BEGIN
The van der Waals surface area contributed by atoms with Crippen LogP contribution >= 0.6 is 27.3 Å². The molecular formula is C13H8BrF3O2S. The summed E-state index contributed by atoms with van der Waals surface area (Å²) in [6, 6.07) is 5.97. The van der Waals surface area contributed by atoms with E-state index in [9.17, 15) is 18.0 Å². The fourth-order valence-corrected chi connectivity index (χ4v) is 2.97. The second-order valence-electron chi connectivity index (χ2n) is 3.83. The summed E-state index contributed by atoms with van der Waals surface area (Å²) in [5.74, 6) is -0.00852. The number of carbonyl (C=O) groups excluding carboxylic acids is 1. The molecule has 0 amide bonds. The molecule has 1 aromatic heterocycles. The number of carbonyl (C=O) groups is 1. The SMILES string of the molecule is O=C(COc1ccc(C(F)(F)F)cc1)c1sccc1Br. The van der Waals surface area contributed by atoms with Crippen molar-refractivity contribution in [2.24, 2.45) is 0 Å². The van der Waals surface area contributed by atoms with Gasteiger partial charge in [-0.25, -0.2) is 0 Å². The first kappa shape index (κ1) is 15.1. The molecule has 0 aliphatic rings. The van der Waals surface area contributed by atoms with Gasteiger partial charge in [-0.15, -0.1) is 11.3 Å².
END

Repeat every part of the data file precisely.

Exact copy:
The van der Waals surface area contributed by atoms with Crippen LogP contribution >= 0.6 is 27.3 Å². The molecular formula is C13H8BrF3O2S. The summed E-state index contributed by atoms with van der Waals surface area (Å²) in [6, 6.07) is 5.97. The van der Waals surface area contributed by atoms with E-state index in [9.17, 15) is 18.0 Å². The fourth-order valence-corrected chi connectivity index (χ4v) is 2.97. The second-order valence-electron chi connectivity index (χ2n) is 3.83. The summed E-state index contributed by atoms with van der Waals surface area (Å²) in [5.74, 6) is -0.00852. The number of carbonyl (C=O) groups excluding carboxylic acids is 1. The molecule has 0 amide bonds. The molecule has 1 aromatic heterocycles. The number of carbonyl (C=O) groups is 1. The SMILES string of the molecule is O=C(COc1ccc(C(F)(F)F)cc1)c1sccc1Br. The van der Waals surface area contributed by atoms with Crippen molar-refractivity contribution in [2.24, 2.45) is 0 Å². The van der Waals surface area contributed by atoms with Gasteiger partial charge in [-0.25, -0.2) is 0 Å². The first kappa shape index (κ1) is 15.1. The molecule has 0 aliphatic rings. The van der Waals surface area contributed by atoms with Gasteiger partial charge in [-0.15, -0.1) is 11.3 Å².